Headlights, Taillights and Radios

Tracy Lawrence

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Headlights, Taillights and Radios Review

by Stephen Thomas Erlewine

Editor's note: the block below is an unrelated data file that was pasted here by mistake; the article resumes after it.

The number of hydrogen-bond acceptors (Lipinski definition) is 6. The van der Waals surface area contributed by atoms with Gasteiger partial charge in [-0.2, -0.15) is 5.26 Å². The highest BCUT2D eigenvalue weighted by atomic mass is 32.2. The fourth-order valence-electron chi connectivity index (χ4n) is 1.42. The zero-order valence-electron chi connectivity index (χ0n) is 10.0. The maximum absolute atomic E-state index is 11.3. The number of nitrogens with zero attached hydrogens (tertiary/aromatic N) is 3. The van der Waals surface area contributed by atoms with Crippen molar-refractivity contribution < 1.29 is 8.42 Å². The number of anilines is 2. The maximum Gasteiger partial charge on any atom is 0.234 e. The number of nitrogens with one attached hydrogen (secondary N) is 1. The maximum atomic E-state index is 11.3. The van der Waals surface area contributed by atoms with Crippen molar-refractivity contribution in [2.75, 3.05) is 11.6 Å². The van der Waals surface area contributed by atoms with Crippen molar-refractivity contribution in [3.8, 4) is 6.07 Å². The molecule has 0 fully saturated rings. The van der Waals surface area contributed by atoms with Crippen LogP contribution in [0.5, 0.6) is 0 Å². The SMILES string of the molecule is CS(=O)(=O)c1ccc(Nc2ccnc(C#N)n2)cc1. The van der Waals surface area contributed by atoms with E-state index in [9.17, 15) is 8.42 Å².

Almost a decade removed from his last Country Top 10 hit -- that would be "Paint Me a Birmingham," which reached number four in 2004; that itself was a bit of a last gasp, as it had been five years since he was a fixture in the Top 10 -- Tracy Lawrence finds himself independently releasing his 2013 comeback Headlights, Taillights and Radios. He's been on an independent road since 2004's Strong, trying his hand at both inspirational music (2009's The Rock) and relatively purer country (2011's The Singer), but Headlights is firmly within the crossover country tradition, sounding like the music he made in the years after he became a star. Lawrence dips into a bit of Texas two-step on "Cecil's Palace" -- just enough to prove that he still remembers where he comes from -- but this is a thoroughly contemporary country record, so modern he winds up occasionally indulging in the dreaded Auto-Tune. Amiable, excessively polished pop sits alongside pumping arena-country and more than his fair share of tear-jerk balladeering. At this point, these three styles are more Lawrence's tradition than the big-hat, new traditionalist country, and while his chances at a genuine hit single are slim -- more than ever, Nashville's system doesn't smile upon independent entrepreneurs -- he sounds comfortable, assured, and quite charming on this enjoyable record.

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